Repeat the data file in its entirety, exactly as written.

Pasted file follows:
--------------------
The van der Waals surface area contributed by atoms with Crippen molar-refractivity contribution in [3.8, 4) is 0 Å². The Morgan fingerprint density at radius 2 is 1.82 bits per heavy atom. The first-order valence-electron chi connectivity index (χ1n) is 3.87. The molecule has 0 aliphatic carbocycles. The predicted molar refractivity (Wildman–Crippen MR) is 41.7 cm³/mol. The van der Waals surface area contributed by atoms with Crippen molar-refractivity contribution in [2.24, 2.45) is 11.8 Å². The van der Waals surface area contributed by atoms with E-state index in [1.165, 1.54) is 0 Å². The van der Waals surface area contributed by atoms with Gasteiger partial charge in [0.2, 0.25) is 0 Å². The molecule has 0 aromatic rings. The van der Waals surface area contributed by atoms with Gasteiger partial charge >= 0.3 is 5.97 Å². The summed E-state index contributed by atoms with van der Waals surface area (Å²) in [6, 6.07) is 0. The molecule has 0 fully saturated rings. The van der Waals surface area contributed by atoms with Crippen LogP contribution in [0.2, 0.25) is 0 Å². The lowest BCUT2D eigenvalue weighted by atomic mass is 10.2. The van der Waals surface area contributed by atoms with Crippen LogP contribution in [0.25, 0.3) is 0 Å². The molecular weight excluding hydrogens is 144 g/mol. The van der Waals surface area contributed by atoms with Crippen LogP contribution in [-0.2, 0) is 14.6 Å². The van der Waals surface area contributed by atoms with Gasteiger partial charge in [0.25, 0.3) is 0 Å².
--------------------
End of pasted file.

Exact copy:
The van der Waals surface area contributed by atoms with Crippen molar-refractivity contribution in [3.8, 4) is 0 Å². The Morgan fingerprint density at radius 2 is 1.82 bits per heavy atom. The first-order valence-electron chi connectivity index (χ1n) is 3.87. The molecule has 0 aliphatic carbocycles. The predicted molar refractivity (Wildman–Crippen MR) is 41.7 cm³/mol. The van der Waals surface area contributed by atoms with Crippen molar-refractivity contribution in [2.24, 2.45) is 11.8 Å². The van der Waals surface area contributed by atoms with E-state index in [1.165, 1.54) is 0 Å². The van der Waals surface area contributed by atoms with Gasteiger partial charge in [0.2, 0.25) is 0 Å². The molecule has 0 aromatic rings. The van der Waals surface area contributed by atoms with Gasteiger partial charge >= 0.3 is 5.97 Å². The summed E-state index contributed by atoms with van der Waals surface area (Å²) in [6, 6.07) is 0. The molecule has 0 fully saturated rings. The van der Waals surface area contributed by atoms with Crippen LogP contribution in [0.2, 0.25) is 0 Å². The lowest BCUT2D eigenvalue weighted by atomic mass is 10.2. The van der Waals surface area contributed by atoms with Crippen LogP contribution in [0.25, 0.3) is 0 Å². The molecular weight excluding hydrogens is 144 g/mol. The van der Waals surface area contributed by atoms with Crippen LogP contribution in [-0.2, 0) is 14.6 Å². The van der Waals surface area contributed by atoms with Gasteiger partial charge in [0.25, 0.3) is 0 Å².